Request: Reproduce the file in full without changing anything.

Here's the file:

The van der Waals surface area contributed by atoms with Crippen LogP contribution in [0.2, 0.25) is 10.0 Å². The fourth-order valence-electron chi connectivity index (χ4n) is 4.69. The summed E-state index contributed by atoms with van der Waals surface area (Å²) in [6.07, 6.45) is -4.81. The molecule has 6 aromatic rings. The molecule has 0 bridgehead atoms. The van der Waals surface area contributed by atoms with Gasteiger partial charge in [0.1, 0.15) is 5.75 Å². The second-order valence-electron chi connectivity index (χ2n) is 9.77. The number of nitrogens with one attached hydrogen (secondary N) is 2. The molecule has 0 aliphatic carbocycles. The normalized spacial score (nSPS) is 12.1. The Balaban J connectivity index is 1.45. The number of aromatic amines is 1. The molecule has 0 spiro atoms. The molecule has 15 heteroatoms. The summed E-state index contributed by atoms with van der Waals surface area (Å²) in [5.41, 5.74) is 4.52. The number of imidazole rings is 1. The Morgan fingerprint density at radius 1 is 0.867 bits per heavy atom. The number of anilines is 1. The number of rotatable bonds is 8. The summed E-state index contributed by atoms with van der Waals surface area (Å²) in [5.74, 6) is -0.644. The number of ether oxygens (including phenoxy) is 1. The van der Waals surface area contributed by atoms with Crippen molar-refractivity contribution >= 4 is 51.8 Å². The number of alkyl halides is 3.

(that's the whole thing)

The van der Waals surface area contributed by atoms with Crippen LogP contribution in [0.2, 0.25) is 10.0 Å². The fourth-order valence-electron chi connectivity index (χ4n) is 4.69. The summed E-state index contributed by atoms with van der Waals surface area (Å²) in [6.07, 6.45) is -4.81. The molecule has 6 aromatic rings. The molecule has 0 bridgehead atoms. The van der Waals surface area contributed by atoms with Gasteiger partial charge in [0.1, 0.15) is 5.75 Å². The second-order valence-electron chi connectivity index (χ2n) is 9.77. The number of nitrogens with one attached hydrogen (secondary N) is 2. The molecule has 0 aliphatic carbocycles. The normalized spacial score (nSPS) is 12.1. The Balaban J connectivity index is 1.45. The number of aromatic amines is 1. The molecule has 0 spiro atoms. The molecule has 15 heteroatoms. The summed E-state index contributed by atoms with van der Waals surface area (Å²) in [5.41, 5.74) is 4.52. The number of imidazole rings is 1. The Morgan fingerprint density at radius 1 is 0.867 bits per heavy atom. The number of anilines is 1. The number of rotatable bonds is 8. The summed E-state index contributed by atoms with van der Waals surface area (Å²) in [5.74, 6) is -0.644. The number of ether oxygens (including phenoxy) is 1. The van der Waals surface area contributed by atoms with Crippen molar-refractivity contribution >= 4 is 51.8 Å². The number of alkyl halides is 3.